The beginning of that chapter talks about Jesus's feet standing on the Mount of Olives. It goes on to describe the actual transformation of Jerusalem, describing places that we can go see now with our inferior human eyes that we will see transformed when we are in our perfected state.

The description of where we will live for all eternity in Rev.21, is full of very familiar objects and ideas. We are also given concrete measurements of heaven. I believe this is by God's very design to convince us of the tangibleness of where we will be when we go to be with Him. 

The gold and jewels are described in great detail. The appreciation of gold and jewels for their beauty is universal among human beings.
I believe that this desire to own and gaze upon what the world would describe as "precious", is a God given desire in the heart of man. We are all desiring heaven. We are born desiring to live forever on the streets of gold surrounded by the walls of jewels. The Lord did not decorate heaven to satisfy our desire for jewels. Rather, He put the desire for heaven in our hearts.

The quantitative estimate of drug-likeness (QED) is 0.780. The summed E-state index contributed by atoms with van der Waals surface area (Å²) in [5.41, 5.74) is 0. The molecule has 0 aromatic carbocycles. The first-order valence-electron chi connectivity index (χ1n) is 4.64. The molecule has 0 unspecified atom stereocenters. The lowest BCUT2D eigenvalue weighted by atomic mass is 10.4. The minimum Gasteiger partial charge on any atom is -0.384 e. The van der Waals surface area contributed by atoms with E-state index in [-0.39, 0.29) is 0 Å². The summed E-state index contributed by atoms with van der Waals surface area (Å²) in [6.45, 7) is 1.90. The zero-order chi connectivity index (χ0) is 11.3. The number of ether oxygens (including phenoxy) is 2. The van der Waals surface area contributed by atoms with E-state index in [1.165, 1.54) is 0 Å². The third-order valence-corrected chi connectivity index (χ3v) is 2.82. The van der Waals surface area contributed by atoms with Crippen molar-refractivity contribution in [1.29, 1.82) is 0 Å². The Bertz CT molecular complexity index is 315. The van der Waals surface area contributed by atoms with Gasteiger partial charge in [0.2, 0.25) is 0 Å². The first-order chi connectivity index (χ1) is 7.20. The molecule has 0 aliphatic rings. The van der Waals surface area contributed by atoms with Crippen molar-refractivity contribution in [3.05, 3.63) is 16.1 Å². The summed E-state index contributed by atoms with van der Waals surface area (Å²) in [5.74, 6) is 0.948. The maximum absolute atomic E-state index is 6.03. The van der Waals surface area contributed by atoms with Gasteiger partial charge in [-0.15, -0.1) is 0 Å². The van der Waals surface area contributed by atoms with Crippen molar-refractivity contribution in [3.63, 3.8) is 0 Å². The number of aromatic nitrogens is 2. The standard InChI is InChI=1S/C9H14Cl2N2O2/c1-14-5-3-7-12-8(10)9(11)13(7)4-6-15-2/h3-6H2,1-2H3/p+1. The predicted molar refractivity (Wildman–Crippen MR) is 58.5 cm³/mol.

Those rocks, oyster coated specks of sand and ,bright yellow dirt are so beautiful to us because God says they are beautiful. He has built His GLORIOUS city out of the heavenly version of these earthly substances. 

 I have thought a lot about the next part of this passage. In verse 6:7, it says Isaiah's mouth was touched with the burning coal and his iniquity was taken away. I still have a lot of questions about this but the one thing that has impressed me regarding this verse is that, Isaiah was touched and cleansed in the very area that he felt most vulnerable and sinful. Remember in verse 6:5, he says "Woe is me, I am ruined because I am a man of unclean lips," And now this would be the part of him that the Lord would use to fulfill his calling as the Lord's prophet.